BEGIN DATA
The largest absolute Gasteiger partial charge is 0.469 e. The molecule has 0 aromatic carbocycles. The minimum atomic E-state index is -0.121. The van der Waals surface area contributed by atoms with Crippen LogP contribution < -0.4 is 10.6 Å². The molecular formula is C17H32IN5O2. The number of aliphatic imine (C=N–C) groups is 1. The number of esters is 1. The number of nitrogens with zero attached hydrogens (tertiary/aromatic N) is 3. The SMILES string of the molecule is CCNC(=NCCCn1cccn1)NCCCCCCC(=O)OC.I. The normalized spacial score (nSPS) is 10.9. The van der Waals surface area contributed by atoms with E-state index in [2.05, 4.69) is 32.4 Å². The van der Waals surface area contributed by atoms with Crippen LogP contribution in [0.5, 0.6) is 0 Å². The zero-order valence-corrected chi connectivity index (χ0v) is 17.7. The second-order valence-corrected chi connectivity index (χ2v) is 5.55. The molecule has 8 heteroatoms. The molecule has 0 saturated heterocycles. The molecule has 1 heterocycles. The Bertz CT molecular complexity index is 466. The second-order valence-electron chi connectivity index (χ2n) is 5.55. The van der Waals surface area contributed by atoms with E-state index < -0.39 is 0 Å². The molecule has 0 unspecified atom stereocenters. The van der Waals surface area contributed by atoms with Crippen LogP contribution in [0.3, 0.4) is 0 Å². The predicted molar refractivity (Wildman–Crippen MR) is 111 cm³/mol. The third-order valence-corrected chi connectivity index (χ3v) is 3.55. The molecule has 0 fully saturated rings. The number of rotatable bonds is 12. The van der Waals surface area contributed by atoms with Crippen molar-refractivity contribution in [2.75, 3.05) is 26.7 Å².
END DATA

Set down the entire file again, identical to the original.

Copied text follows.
The largest absolute Gasteiger partial charge is 0.469 e. The molecule has 0 aromatic carbocycles. The minimum atomic E-state index is -0.121. The van der Waals surface area contributed by atoms with Crippen LogP contribution < -0.4 is 10.6 Å². The molecular formula is C17H32IN5O2. The number of aliphatic imine (C=N–C) groups is 1. The number of esters is 1. The number of nitrogens with zero attached hydrogens (tertiary/aromatic N) is 3. The SMILES string of the molecule is CCNC(=NCCCn1cccn1)NCCCCCCC(=O)OC.I. The normalized spacial score (nSPS) is 10.9. The van der Waals surface area contributed by atoms with E-state index in [2.05, 4.69) is 32.4 Å². The van der Waals surface area contributed by atoms with Crippen LogP contribution in [0.5, 0.6) is 0 Å². The zero-order valence-corrected chi connectivity index (χ0v) is 17.7. The second-order valence-corrected chi connectivity index (χ2v) is 5.55. The molecule has 8 heteroatoms. The molecule has 0 saturated heterocycles. The molecule has 1 heterocycles. The Bertz CT molecular complexity index is 466. The second-order valence-electron chi connectivity index (χ2n) is 5.55. The van der Waals surface area contributed by atoms with E-state index < -0.39 is 0 Å². The molecule has 0 unspecified atom stereocenters. The van der Waals surface area contributed by atoms with Crippen LogP contribution in [0.3, 0.4) is 0 Å². The predicted molar refractivity (Wildman–Crippen MR) is 111 cm³/mol. The third-order valence-corrected chi connectivity index (χ3v) is 3.55. The molecule has 0 fully saturated rings. The number of rotatable bonds is 12. The van der Waals surface area contributed by atoms with Crippen molar-refractivity contribution in [2.75, 3.05) is 26.7 Å².